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# Sample size calculations in randomised clinical trials: beyond the basics

Course date:  TBC
Time:  10:00 - 17:00 GMT
Venue:  MRC Clinical Trials Unit at UCL, 90 High Holborn, London, WC1V 6LJ
Course Lectures:  Dr Babak Choodari-Oskooei, Ian White, Andrew Copas, Matteo Quartagno

Potential Attendees

Those working on trials and study designs, which includes trialists, trial statisticians, clinicians and other scientists. Familiarity with the hypothesis testing framework (i.e., type I error rate, power, and various effect sizes) are essential. Familiarity with sample size calculation for simple/basic designs is desirable but not essential.

Learning objectives

This course aims to help participants:

• Understand the underlying statistical principles of sample-size calculations from the hypothesis testing framework.
• Understand the practical issues in calculating sample sizes.
• Know and use different sample-size formulae for different outcome types: continuous, binary, time-to-event, and ordinal outcomes.
• Learn about the projection of power and events in trials with time-to-event outcomes based on realistic trial design scenarios.
• Know about the nuisance parameters and how to specify them in different designs.
• Know about sample size calculations for complex designs:
• Factorial designs.
• Non-inferiority designs, including DURATIONS designs.
• Cluster randomised trial designs.
• Group sequential designs.
• Know about blinded and unblinded sample size re-estimation.
• Know how to use the programs, written in R and Stata, to calculate the sample size for the above design types.
• Understand how to use simulation to calculate power / sample size.

Sample size calculation for trial design

Sample size calculations arise in planning a study. It is one of the most important aspects of any design since it drives study timelines and the cost of undertaking the protocol. It determines the degree of required information to robustly answer the primary research questions in the study. If the sample size is too small, the study is likely to be inconclusive. Furthermore, increasing sample size during the study can be expensive and time-consuming. Therefore, it is imperative to accurately estimate the required sample size and trial timelines from the outset, and particularly for any funding application.

This course builds on a basic course in sample-size calculations such as the one provided by the ICH, and provides an overview of the underlying statistical theory for sample size calculations within the hypothesis testing framework. It addresses practical issues and statistical considerations when calculating sample sizes for a wide range of advanced trial designs and outcome distributions, including factorial, non-inferiority, DURATIONS, group sequential, and clustered randomised clinical trials. It uses real advanced trial examples to calculate the sample size using the available user-written software in both R and Stata.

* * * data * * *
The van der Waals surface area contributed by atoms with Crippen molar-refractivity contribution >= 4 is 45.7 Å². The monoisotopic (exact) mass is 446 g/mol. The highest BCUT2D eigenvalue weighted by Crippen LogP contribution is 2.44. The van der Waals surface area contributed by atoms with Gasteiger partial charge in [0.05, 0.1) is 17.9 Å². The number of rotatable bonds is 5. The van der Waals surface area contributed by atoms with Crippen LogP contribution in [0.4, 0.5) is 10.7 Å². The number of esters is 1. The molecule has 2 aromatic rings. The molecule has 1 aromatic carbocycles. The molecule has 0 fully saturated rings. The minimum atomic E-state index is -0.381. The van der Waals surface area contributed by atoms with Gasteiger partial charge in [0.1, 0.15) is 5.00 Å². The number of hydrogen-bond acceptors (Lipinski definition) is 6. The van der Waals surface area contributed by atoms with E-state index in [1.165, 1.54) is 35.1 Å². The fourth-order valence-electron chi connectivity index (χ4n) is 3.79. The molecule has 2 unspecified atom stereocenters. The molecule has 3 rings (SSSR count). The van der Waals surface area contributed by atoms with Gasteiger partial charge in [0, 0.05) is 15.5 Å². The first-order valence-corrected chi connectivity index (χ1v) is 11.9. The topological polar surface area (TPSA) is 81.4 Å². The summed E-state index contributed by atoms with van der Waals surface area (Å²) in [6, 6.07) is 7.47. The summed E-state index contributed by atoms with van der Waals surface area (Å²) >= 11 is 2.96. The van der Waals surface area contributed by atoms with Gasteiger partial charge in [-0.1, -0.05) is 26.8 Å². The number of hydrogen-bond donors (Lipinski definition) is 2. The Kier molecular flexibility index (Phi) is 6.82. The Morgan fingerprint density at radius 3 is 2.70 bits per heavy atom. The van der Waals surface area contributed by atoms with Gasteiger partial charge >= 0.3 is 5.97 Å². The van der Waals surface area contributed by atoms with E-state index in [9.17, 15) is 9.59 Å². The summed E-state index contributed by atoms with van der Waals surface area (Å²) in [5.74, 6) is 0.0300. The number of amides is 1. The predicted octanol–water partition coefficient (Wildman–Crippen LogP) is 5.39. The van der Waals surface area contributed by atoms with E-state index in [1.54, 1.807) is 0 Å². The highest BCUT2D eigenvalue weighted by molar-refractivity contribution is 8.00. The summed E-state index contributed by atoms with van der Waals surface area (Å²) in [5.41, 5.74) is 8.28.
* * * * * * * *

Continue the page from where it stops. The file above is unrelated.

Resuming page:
Structure of the course

This one-day course consists of five lectures. The first lecture provides the statistical theory for sample size calculations and covers the methods for continuous and binary outcomes. The second session extends the theory to trials with time-to-event outcomes and presents methods for the prediction of power and trial timelines in complex and realistic scenarios with non-uniform recruitment and follow-up patterns. The third and fourth lectures present methods for sample size calculations with more complex designs, including factorial and cluster, and group sequential trial designs. The final lecture covers sample size calculation methods for non-inferiority designs and presents methods on how to deal with uncertainties in design parameters when calculating the sample size as well as the application of simulations in calculating sample size for more complex designs.

Software and examples

In all lectures, the methods are explored using real trial examples, and using programs R and Stata, including the power and Stata art suites (artbin, artsurv, artcat, and artpep).
Each lecture concludes with a computer practical when participants have the opportunity to implement the methods. For this reason, we encourage those planning to attend the course to bring their own laptop.

Fees

This course is free for staff from Units within ICTM (CRUK-CTC, CCTU, MRC CTU at UCL and PRIMENT) although places are limited. Places on this course are limited, If demand exceeds the number of places, places will be awarded to those who the course presenters believe will benefit most from the course. Fees are based on the attendee's organisation as follows:

• £200 UCL staff, students, alumni; places are limited
• £380 External delegates (non UCL)

The ICTM CPD Administrator will advise successful applicants of the location and fee payment process.